Executable in ProcessesYou can also change the icon of the executable using -i or --icon parameter, which requires a .ico, .exe or .icns file that applies its icon to this resulting Windows or Mac OS X executable.

Also, you can use some Windows-specific options, such as -m or --manifest, which accepts a MANIFEST file that describes the package contents of a Windows software application.

Additional Parameters

Here are some additional parameters you might find useful:

  1. -n or --name: Set the bundle executable's name. This provides a way to personalize the generated executable file.
    $ pyinstaller --name my_keylogger keylogger.py
  2. -c or --clean: Clean the Pyinstaller cache and remove temporary files before building. This can be helpful to avoid any potential issues and ensure a fresh build environment.
    $ pyinstaller --clean keylogger.py
  3. -u or --upx: Whether to use the UPX packet to compress the executable. This basically compresses the generated executable, reducing its file size and potentially making it load faster when executed.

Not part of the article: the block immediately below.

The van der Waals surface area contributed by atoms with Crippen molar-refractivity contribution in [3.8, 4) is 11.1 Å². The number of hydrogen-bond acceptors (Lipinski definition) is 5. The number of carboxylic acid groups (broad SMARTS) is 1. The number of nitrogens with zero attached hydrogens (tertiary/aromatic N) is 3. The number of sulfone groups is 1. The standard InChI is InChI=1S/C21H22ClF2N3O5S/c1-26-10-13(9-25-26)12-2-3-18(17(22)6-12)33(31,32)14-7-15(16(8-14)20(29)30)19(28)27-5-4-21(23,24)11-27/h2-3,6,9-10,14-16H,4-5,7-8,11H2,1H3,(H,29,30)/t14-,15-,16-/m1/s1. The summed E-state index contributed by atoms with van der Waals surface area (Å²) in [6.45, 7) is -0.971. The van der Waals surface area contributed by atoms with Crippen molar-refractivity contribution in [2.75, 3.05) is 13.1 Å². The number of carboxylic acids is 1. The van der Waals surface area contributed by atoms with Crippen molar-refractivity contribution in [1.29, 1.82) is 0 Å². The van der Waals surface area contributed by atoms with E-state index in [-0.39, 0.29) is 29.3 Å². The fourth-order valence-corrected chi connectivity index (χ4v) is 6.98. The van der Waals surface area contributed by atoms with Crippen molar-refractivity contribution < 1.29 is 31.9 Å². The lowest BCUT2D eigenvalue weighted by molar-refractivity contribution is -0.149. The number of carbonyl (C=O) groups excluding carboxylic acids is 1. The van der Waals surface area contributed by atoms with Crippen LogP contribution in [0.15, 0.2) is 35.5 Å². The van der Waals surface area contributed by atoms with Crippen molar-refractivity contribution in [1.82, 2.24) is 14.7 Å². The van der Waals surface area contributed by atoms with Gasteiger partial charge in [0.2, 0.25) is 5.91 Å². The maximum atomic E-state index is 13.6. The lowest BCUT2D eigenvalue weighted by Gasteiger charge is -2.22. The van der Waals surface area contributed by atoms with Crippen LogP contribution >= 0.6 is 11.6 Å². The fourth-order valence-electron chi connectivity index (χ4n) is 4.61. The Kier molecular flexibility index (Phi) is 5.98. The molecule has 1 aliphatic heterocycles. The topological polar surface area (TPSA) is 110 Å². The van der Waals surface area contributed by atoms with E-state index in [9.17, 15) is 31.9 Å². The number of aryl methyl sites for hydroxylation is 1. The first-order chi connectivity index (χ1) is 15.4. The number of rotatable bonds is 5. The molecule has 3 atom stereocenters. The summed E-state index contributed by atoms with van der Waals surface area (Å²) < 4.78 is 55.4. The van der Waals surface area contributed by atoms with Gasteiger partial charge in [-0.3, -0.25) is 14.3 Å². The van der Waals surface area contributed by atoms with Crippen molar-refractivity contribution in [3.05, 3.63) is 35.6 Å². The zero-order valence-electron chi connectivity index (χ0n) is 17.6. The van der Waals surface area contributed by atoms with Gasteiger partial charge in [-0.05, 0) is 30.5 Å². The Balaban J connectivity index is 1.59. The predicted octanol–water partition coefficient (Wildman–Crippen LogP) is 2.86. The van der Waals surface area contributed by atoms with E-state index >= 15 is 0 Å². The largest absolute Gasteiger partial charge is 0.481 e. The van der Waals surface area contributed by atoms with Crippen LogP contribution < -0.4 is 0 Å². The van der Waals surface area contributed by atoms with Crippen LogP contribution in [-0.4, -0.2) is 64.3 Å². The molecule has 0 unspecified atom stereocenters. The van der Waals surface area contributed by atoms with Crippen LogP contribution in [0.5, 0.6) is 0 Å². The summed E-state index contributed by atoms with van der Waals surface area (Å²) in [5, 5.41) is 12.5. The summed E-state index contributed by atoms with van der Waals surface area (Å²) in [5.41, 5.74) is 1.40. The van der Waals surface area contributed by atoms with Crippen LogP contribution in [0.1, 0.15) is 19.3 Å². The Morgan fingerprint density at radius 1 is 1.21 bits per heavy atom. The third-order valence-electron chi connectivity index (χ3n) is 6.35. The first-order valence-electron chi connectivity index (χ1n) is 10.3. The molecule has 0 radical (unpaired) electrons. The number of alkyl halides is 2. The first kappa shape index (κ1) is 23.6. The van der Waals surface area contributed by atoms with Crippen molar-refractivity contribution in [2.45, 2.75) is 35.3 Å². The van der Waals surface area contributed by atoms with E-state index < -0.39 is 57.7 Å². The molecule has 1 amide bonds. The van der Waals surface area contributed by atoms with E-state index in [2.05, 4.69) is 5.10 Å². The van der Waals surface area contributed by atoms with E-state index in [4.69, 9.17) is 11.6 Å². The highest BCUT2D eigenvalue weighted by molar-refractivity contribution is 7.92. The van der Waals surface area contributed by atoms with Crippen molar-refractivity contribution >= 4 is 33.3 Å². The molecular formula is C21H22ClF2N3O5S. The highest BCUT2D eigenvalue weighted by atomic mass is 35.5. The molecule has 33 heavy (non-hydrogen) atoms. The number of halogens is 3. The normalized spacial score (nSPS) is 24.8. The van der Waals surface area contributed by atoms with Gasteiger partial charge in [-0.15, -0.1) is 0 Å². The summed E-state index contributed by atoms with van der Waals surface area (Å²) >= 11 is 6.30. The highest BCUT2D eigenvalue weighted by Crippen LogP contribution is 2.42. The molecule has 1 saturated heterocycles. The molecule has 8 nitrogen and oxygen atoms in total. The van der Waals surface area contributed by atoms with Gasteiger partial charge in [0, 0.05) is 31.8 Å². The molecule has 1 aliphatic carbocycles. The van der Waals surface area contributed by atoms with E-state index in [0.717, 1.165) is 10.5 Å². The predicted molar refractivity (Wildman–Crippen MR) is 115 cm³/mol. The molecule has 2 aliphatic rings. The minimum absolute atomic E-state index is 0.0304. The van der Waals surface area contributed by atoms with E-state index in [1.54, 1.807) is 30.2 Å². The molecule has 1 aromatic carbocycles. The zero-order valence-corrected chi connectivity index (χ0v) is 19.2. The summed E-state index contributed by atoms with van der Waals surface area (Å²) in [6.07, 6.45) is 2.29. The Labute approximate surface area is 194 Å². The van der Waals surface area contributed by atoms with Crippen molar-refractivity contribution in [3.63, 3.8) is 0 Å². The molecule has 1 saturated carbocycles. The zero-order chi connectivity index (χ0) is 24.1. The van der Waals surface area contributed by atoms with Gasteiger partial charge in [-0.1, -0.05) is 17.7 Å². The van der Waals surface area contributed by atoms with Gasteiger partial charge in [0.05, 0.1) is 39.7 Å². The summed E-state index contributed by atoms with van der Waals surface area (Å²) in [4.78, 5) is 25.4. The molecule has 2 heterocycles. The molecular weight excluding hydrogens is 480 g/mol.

$ pyinstaller --upx -F keylogger.py
  4.  -x or --exclude-module: Exclude a specific module from being bundled.
    $ pyinstaller --exclude-module unnecessary_module keylogger.py​
  5. --additional-hooks-dir: Add a directory to look for additional hooks. In the context of PyInstaller, "hooks" refer to scripts that help PyInstaller understand and bundle additional dependencies or modules that your Python script may rely on. These hooks instruct PyInstaller on handling specific libraries, packages, or modules during the bundling process.